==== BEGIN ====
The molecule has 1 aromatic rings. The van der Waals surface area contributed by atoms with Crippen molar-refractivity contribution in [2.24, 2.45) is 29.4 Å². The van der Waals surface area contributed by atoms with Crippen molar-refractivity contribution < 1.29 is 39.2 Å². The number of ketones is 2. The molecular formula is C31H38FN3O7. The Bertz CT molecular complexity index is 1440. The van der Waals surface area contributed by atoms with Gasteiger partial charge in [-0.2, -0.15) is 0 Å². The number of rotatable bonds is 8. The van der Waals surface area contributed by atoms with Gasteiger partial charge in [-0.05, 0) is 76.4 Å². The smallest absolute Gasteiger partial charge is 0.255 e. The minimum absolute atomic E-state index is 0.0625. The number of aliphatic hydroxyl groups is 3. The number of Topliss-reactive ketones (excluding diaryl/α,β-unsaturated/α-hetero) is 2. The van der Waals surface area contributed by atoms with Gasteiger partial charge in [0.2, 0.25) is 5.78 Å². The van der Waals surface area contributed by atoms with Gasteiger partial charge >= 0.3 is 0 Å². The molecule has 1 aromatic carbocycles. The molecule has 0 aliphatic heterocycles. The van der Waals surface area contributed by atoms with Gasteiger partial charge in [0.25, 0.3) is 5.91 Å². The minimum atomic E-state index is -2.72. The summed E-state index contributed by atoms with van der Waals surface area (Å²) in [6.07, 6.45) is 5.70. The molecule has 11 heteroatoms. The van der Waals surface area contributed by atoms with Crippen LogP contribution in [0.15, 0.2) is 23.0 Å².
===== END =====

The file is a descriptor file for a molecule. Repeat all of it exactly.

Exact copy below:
The molecule has 1 aromatic rings. The van der Waals surface area contributed by atoms with Crippen molar-refractivity contribution in [2.24, 2.45) is 29.4 Å². The van der Waals surface area contributed by atoms with Crippen molar-refractivity contribution < 1.29 is 39.2 Å². The number of ketones is 2. The molecular formula is C31H38FN3O7. The Bertz CT molecular complexity index is 1440. The van der Waals surface area contributed by atoms with Gasteiger partial charge in [-0.2, -0.15) is 0 Å². The number of rotatable bonds is 8. The van der Waals surface area contributed by atoms with Gasteiger partial charge in [-0.05, 0) is 76.4 Å². The smallest absolute Gasteiger partial charge is 0.255 e. The minimum absolute atomic E-state index is 0.0625. The number of aliphatic hydroxyl groups is 3. The number of Topliss-reactive ketones (excluding diaryl/α,β-unsaturated/α-hetero) is 2. The van der Waals surface area contributed by atoms with Gasteiger partial charge in [0.2, 0.25) is 5.78 Å². The van der Waals surface area contributed by atoms with Gasteiger partial charge >= 0.3 is 0 Å². The molecule has 1 aromatic carbocycles. The molecule has 0 aliphatic heterocycles. The van der Waals surface area contributed by atoms with Gasteiger partial charge in [0.25, 0.3) is 5.91 Å². The minimum atomic E-state index is -2.72. The summed E-state index contributed by atoms with van der Waals surface area (Å²) in [6.07, 6.45) is 5.70. The molecule has 11 heteroatoms. The van der Waals surface area contributed by atoms with Crippen LogP contribution in [0.15, 0.2) is 23.0 Å².